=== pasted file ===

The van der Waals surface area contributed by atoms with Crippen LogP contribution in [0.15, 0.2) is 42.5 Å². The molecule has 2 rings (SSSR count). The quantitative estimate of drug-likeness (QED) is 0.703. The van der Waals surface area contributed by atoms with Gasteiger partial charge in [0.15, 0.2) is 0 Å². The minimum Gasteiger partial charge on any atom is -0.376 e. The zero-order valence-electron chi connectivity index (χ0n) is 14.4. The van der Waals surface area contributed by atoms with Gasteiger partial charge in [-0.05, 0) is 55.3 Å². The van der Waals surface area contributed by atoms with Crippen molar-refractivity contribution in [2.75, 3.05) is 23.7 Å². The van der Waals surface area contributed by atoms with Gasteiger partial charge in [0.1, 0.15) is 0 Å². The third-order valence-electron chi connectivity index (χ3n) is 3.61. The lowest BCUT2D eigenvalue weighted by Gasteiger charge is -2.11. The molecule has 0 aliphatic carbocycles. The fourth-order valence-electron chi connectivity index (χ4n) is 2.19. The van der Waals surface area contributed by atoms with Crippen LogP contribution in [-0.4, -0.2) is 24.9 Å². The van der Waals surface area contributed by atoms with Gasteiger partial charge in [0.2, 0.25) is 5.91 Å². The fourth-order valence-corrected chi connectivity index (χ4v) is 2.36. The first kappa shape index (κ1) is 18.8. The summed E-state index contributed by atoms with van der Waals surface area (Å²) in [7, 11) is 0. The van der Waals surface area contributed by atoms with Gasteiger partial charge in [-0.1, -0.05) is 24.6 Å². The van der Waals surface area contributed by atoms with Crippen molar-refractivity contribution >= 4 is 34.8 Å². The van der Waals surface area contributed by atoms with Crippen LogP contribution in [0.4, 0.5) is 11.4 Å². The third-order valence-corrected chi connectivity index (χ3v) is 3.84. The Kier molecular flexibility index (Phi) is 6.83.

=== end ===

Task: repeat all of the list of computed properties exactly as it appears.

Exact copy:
The van der Waals surface area contributed by atoms with Crippen LogP contribution in [0.15, 0.2) is 42.5 Å². The molecule has 2 rings (SSSR count). The quantitative estimate of drug-likeness (QED) is 0.703. The van der Waals surface area contributed by atoms with Gasteiger partial charge in [0.15, 0.2) is 0 Å². The minimum Gasteiger partial charge on any atom is -0.376 e. The zero-order valence-electron chi connectivity index (χ0n) is 14.4. The van der Waals surface area contributed by atoms with Gasteiger partial charge in [-0.05, 0) is 55.3 Å². The van der Waals surface area contributed by atoms with Crippen molar-refractivity contribution in [2.75, 3.05) is 23.7 Å². The van der Waals surface area contributed by atoms with Gasteiger partial charge in [0.1, 0.15) is 0 Å². The third-order valence-electron chi connectivity index (χ3n) is 3.61. The lowest BCUT2D eigenvalue weighted by Gasteiger charge is -2.11. The molecule has 0 aliphatic carbocycles. The fourth-order valence-electron chi connectivity index (χ4n) is 2.19. The van der Waals surface area contributed by atoms with Crippen LogP contribution in [-0.4, -0.2) is 24.9 Å². The van der Waals surface area contributed by atoms with Gasteiger partial charge in [0.2, 0.25) is 5.91 Å². The fourth-order valence-corrected chi connectivity index (χ4v) is 2.36. The first kappa shape index (κ1) is 18.8. The summed E-state index contributed by atoms with van der Waals surface area (Å²) in [7, 11) is 0. The van der Waals surface area contributed by atoms with Gasteiger partial charge in [-0.1, -0.05) is 24.6 Å². The van der Waals surface area contributed by atoms with Crippen molar-refractivity contribution >= 4 is 34.8 Å². The van der Waals surface area contributed by atoms with Crippen LogP contribution in [0.4, 0.5) is 11.4 Å². The third-order valence-corrected chi connectivity index (χ3v) is 3.84. The Kier molecular flexibility index (Phi) is 6.83.